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Union found ineligible to represent the industrial interests of an employee

The Federal Magistrates Court has recently rejected a union’s claim on behalf of an employee, because the union failed to prove that it was entitled under its eligibility rules to represent the employee’s industrial interests.

Implications for employers

This case was decided under the Workplace Relations Act 1996 (Cth) (“WR Act”) in relation to the interpretation of an Australian Workplace Agreement (AWA). However, the issue of union eligibility to represent industrial interests of an employee will become increasingly important under the Fair Work Act 2009 (Cth) (“FW Act”), as it will be used to determine the circumstances in which a union official will have a right to enter a workplace to hold discussions with employees. This case indicates that unions must prove that they are eligible to represent the industrial interests of relevant employees, and that mere assertions will not be sufficient.

Background

An employee worked as an aircraft engineer for Glyndale Pty Ltd. Glyndale and the employee entered into a series of AWAs containing clauses dealing with recreational leave and public holidays. The employee claimed that Glyndale had breached these provisions.

The employee was a member of the Australian Licensed Aircraft Engineers Association (ALAEA). The ALAEA brought a claim in the Federal Magistrates Court alleging that Glyndale had breached the AWA provisions in respect of recreational leave and public holidays.

Decision

Under the WR Act, a union may only make an application relating to a breach of an AWA if:

  • the employee has made a written request to the union for the union to apply on his or her behalf;
  • a member of the union is employed by the employee’s employer; and
  • the union “is entitled, under its eligibility rules, to represent the industrial interests of the employee in relation to work carried on by the employee for the employer.”

The Court accepted that the employee had requested the ALAEA to represent him, and that the employee was a member of the ALAEA. However, there was no evidence that the ALAEA’s eligibility rules allowed it to represent the industrial interests of the employee in relation to his work for Glyndale.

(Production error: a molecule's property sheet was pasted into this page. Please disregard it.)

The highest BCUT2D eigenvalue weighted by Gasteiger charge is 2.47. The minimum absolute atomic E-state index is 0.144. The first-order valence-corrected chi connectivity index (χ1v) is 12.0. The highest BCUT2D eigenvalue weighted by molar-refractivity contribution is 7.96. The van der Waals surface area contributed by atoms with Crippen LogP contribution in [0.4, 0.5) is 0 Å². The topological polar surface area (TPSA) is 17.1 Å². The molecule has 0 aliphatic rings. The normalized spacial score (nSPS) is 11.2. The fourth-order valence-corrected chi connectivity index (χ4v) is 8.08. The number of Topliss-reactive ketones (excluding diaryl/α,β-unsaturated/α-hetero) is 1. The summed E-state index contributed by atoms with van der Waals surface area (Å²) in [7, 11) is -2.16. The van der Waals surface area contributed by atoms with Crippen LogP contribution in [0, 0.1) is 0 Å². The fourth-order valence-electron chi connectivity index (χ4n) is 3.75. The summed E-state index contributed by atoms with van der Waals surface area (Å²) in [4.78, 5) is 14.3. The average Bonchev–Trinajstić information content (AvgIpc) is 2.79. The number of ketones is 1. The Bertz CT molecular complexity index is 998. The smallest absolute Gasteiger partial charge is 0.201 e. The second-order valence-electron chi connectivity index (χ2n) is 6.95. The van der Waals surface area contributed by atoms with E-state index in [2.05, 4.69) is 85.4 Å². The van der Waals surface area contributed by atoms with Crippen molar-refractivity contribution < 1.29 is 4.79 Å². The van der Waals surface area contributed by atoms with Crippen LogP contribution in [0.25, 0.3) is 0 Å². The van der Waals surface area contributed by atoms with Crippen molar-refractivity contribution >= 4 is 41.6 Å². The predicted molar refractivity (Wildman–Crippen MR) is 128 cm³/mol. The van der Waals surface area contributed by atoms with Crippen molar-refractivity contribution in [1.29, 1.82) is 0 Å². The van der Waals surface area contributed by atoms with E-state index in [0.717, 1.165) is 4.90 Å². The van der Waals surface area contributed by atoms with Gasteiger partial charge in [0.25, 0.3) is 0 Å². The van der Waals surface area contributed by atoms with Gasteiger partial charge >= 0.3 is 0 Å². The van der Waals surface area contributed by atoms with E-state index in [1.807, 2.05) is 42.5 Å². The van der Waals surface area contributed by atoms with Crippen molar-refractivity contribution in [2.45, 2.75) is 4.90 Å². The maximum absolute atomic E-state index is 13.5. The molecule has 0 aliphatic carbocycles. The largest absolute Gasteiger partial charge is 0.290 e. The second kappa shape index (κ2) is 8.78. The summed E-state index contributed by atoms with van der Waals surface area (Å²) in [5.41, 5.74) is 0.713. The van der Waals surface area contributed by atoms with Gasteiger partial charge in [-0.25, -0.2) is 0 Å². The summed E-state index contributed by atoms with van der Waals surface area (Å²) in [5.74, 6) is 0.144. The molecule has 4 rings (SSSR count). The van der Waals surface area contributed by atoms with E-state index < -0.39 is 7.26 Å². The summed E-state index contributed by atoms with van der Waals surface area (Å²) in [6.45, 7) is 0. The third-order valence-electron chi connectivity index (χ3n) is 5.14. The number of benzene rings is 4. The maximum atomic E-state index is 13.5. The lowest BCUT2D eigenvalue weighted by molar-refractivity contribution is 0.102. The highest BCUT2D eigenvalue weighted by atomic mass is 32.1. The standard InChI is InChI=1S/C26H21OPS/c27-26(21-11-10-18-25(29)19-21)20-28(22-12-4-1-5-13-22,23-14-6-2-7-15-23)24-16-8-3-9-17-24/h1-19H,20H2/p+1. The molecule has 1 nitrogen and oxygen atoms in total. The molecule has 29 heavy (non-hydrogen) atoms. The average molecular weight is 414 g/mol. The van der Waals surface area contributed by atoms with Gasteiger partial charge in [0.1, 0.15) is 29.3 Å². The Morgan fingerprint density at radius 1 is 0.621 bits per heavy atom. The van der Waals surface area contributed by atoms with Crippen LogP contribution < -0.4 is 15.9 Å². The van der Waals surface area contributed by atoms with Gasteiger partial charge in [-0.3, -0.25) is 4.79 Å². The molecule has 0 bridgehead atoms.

The Court noted:

The rules of the ALAEA are not in evidence. No official of the ALAEA gave evidence. Mr Sanderson-Miller gave evidence that he was a member of the ALAEA, but not as to his eligibility to be so, either at all or by way of reference to the rules of the ALAEA.

The Court concluded that the ALAEA had failed to prove that it was entitled to bring the application, and dismissed the application on that ground.

Nevertheless, in case this conclusion was incorrect, the Court went on to consider the substantive issues in the proceeding. It agreed with the ALAEA’s interpretation of the recreational leave clause in the AWA and held that Glyndale had deducted too much leave from the employee’s leave balance. However, it did not agree with the ALAEA’s interpretation of the public holidays clause and found that Glyndale was not required to provide an additional day of leave for each public holiday.

Australian Licensed Aircraft Engineers Association v Glyndale Pty Ltd [2009] FMCA 188

Who does this affect?
All Australian employer

What do you need to do?
Ensure you are updated on recent developments

Author(s)

  • Annamarie Rooding - Senior Associate | Email
 

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